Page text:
According to a new study from Yale University, one of the sneakiest carbon culprits could be waiting for you at the curb. The study, directed by Yuan Yao, an assistant professor of industrial ecology and sustainable systems at the School of Environment, analyzed the ecological impact of urban tree debris and the outcomes of various disposal strategies. According to the research, avoiding the landfill entirely for tree trimmings can greatly cut down on greenhouse gas production.
Rather than sending them to landfills or having them burned, Yao argued in an article for the News that “there is a great need to divert urban tree wastes to valuable utilization.” Utilizing a methodology known as Life Cycle Assessment, the study’s authors determined how much of an impact reusing, repurposing, and recycling organic materials actually have on the environment. From “poor usage” means like landfills to “optimal utilization” methods like biochar production, they explored a variety of routes to discover that even “fair utilization” methods like incineration may reduce carbon emissions by about 115 megatons.
Wood chips and mulch are good ways to deal with downed trees, but Yao argued that turning them into long-lasting wood products would be even more effective in minimizing their impact on the environment. Postdoctoral researcher and study co-author Kai Lan remarked, “Our study indicates the potential benefits of applying circular economy principles to biomass waste in the urban context to potentially deal with climate change.”
Even though it has by about a third since 1990, the United States still sends around 10.5 million tonnes of yard debris to landfills annually. Even though cities aren’t frequently blamed for a lot of tree trash, they nonetheless leave a substantial imprint. Twenty-five million oven dry metric tonnes of leaves and twenty million metric tonnes of trees are discarded each year from the United States urban forest. That’s about 20 megatons of carbon mass and minerals that, if allowed in landfills, might eventually make their way into the air or water supply.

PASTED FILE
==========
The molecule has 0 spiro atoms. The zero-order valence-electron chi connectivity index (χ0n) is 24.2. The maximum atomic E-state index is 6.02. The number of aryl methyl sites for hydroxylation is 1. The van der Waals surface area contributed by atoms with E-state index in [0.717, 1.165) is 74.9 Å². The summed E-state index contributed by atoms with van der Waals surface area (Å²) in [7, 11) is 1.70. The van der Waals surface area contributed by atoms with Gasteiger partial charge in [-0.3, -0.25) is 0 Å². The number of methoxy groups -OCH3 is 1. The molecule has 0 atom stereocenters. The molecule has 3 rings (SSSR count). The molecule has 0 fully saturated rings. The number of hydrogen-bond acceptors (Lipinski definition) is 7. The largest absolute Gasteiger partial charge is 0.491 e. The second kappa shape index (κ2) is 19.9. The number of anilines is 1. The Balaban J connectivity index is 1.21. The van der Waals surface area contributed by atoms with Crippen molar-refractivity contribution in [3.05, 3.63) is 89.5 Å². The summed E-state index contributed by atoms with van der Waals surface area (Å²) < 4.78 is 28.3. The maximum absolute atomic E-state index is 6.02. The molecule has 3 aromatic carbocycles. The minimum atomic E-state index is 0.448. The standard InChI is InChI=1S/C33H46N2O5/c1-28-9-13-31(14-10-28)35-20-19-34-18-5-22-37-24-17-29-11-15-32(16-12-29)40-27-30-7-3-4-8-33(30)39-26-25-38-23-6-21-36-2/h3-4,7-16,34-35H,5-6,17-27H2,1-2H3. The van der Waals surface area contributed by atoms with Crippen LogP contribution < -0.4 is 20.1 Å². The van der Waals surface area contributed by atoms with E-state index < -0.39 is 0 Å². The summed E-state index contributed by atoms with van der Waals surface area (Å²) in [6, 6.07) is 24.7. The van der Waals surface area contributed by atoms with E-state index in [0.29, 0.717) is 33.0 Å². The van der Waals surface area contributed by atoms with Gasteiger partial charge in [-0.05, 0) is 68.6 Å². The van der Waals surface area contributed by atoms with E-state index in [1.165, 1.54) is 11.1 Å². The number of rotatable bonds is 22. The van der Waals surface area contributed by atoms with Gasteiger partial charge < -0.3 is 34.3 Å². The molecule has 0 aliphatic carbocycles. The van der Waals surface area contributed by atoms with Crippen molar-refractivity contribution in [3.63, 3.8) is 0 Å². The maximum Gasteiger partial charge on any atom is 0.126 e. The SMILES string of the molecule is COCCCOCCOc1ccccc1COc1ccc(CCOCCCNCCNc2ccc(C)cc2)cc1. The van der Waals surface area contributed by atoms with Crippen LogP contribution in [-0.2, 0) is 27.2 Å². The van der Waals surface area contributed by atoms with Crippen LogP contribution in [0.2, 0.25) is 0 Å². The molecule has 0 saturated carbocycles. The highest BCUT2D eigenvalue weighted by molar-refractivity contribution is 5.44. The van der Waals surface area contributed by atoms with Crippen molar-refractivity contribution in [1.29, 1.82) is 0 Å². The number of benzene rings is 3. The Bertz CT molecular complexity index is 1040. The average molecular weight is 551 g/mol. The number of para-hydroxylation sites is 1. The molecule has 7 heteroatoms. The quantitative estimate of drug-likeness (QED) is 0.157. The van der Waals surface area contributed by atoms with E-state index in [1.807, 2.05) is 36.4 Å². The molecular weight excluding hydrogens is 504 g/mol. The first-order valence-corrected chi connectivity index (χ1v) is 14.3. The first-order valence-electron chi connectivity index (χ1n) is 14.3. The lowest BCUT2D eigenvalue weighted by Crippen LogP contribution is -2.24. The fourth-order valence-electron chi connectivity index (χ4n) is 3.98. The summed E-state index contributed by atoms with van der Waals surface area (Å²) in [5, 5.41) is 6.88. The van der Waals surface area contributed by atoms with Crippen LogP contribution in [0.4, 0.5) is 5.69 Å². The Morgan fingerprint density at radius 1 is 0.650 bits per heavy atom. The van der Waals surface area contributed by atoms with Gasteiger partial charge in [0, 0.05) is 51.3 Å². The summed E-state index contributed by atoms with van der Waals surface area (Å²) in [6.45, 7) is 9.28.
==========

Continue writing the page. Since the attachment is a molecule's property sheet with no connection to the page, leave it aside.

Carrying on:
New York, Atlanta, Boston, Chicago, and Philadelphia would benefit the most from reducing their global warming potential by diverting urban tree trash. Based on their research, the team estimates that between 127.4 and 251.8 megatons of annual carbon dioxide emissions might be prevented if all tree waste were “fully used” by being turned into timber, woodchips, or compost. Furthermore, it would yearly remove between 93.9 and 192.7 kilotons of nitrogen from water sources.
However, the best waste treatment practices may differ from one state to the next. Due to geographical differences, certain areas would do better with strategies designed specifically for the indigenous flora. Using dead leaves as compost or mulch is the most effective way to reduce carbon emissions in the Northeast, which is home to many dense deciduous forests. Conversely, places like California would benefit the most from reducing their global warming potential by reusing lumber.
However, many municipalities anticipate that implementing these conclusions will be a time-consuming endeavor. The study acknowledges the obstacles to fully realizing the potential of urban yard trash, including illicit dumping and a lack of municipal services and infrastructure.
Joint efforts from people, governments, and communities are required to effectively recycle tree debris. As Colleen Murphy-Dunning, head of the Urban Resources Initiative and lecturer in urban and community forestry at the School of the Environment stated, there are many more trees on private property than there are on public land. To implement the principles of the circular economy in urban forests, it will be necessary to educate not only the public works department but also private landowners on proper tree debris disposal practices.
The furniture sector is beginning to adapt to the shift. Room & Board and Brick + Board are just two of the newer businesses that have sprung up over the past decade that turn recycled wood from downed trees into stylish furniture.
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Meanwhile, companies like CityBench have been collecting trees from all across New Haven to turn them into new furniture and home decor items. CityBench was founded by Zeb Esselstyn, who was motivated to do so after hearing that “35-40% of hardwood lumber that is used each year could be replaced if you just tapped into the urban forest.” Together with his sibling, he has crafted thousands of pieces of furniture from reclaimed urban oak since 2009.
About 29,000 trees line the streets of New Haven.
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